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|Title:||Effects of music on depression and sleep quality in elderly people: A randomised controlled trial|
|Authors:||Chan, M.F. |
|Source:||Chan, M.F., Chan, E.A., Mok, E. (2010). Effects of music on depression and sleep quality in elderly people: A randomised controlled trial. Complementary Therapies in Medicine 18 (3-4) : 150-159 . ScholarBank@NUS Repository. https://doi.org/10.1016/j.ctim.2010.02.004|
|Abstract:||Objectives: To determine the effect of music on sleep quality in elderly people. In addition, we aimed to examine if there were effects on vital signs and depression levels. Background: Sleep disturbances and depression are common in older people, and their impacts on this group, along with its conventional treatment, merit our attention as our population ages. Conventional pharmacological methods might result dependence and impairment in psychomotor and cognitive functioning. Listening to music, which is a non-pharmacological method, might reduce depression and promote sleep quality. Design: A randomised controlled study was conducted during the period December 2006 to January 2007. Setting: At participants' homes in Hong Kong. Participants: In total, 42 elderly people (21 using music and 21 controls) completed the study after being recruited in one community services centre. Intervention: Participants listened to their choice of music for 30 min per week, for 4 weeks. Main outcome measures: Blood pressure, heart rate, depression levels and sleep quality variables were collected once a week for 4 weeks. Results: In the experimental group, there were statistically significant reductions in geriatric depression scores and sleep quality at week 4. In the control group, there were no statistically significant reductions in depression and improvement of sleep quality over the 4 weeks. However, for all the outcome measures, no significant differences were found between groups over the 4 weeks. Conclusions: The findings contribute to knowledge about the effectiveness of soft slow music used as an intervention to improve depression and sleep quality in elderly people. Whilst there were no statistical differences between groups, there was some indication that music yielder higher improvement on some of the parameters, which are worthy of further investigation in larger trials. © 2010 Elsevier Ltd. All rights reserved.|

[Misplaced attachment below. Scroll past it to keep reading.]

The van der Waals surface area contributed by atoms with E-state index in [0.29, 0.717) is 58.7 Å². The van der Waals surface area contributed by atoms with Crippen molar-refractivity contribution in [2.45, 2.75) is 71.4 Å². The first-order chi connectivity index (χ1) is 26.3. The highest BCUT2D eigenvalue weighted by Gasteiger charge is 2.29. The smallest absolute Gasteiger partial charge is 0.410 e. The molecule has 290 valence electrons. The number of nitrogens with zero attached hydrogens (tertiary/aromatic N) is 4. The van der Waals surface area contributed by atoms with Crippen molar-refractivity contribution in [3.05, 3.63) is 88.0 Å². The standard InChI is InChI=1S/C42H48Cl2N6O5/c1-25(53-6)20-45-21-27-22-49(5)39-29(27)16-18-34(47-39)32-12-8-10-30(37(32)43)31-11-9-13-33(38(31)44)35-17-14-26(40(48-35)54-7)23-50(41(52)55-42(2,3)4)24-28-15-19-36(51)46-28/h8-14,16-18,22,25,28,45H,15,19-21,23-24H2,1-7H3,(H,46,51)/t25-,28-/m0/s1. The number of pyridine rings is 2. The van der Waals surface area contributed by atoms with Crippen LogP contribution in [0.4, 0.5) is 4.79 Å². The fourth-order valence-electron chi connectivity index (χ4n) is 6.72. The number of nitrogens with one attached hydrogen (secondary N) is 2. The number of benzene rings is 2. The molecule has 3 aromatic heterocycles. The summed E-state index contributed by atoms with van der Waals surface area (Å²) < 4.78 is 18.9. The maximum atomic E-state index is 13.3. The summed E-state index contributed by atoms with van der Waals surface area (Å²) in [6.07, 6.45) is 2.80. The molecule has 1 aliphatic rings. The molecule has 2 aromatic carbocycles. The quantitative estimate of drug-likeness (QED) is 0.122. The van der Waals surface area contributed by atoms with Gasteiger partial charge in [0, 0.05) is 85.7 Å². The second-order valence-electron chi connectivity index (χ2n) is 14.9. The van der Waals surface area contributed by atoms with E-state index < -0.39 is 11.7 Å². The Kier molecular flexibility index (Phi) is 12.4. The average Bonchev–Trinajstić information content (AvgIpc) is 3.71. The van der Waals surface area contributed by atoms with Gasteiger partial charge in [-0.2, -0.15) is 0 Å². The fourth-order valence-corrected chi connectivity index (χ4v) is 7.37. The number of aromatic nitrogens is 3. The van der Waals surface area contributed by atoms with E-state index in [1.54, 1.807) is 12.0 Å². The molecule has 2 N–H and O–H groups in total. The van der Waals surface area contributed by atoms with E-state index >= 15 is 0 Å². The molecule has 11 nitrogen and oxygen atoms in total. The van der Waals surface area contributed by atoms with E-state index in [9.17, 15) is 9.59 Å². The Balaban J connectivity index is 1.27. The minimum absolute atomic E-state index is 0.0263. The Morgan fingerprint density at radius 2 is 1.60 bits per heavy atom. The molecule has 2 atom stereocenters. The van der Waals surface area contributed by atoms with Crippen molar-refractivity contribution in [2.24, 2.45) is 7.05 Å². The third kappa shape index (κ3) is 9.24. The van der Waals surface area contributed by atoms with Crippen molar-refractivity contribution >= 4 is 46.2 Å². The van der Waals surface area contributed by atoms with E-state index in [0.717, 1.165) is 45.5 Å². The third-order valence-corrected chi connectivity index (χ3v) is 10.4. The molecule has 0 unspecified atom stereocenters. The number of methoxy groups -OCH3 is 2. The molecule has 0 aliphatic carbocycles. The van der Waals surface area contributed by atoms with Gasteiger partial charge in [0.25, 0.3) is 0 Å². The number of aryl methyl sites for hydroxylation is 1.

|Source Title:||Complementary Therapies in Medicine|
|Appears in Collections:||Staff Publications|
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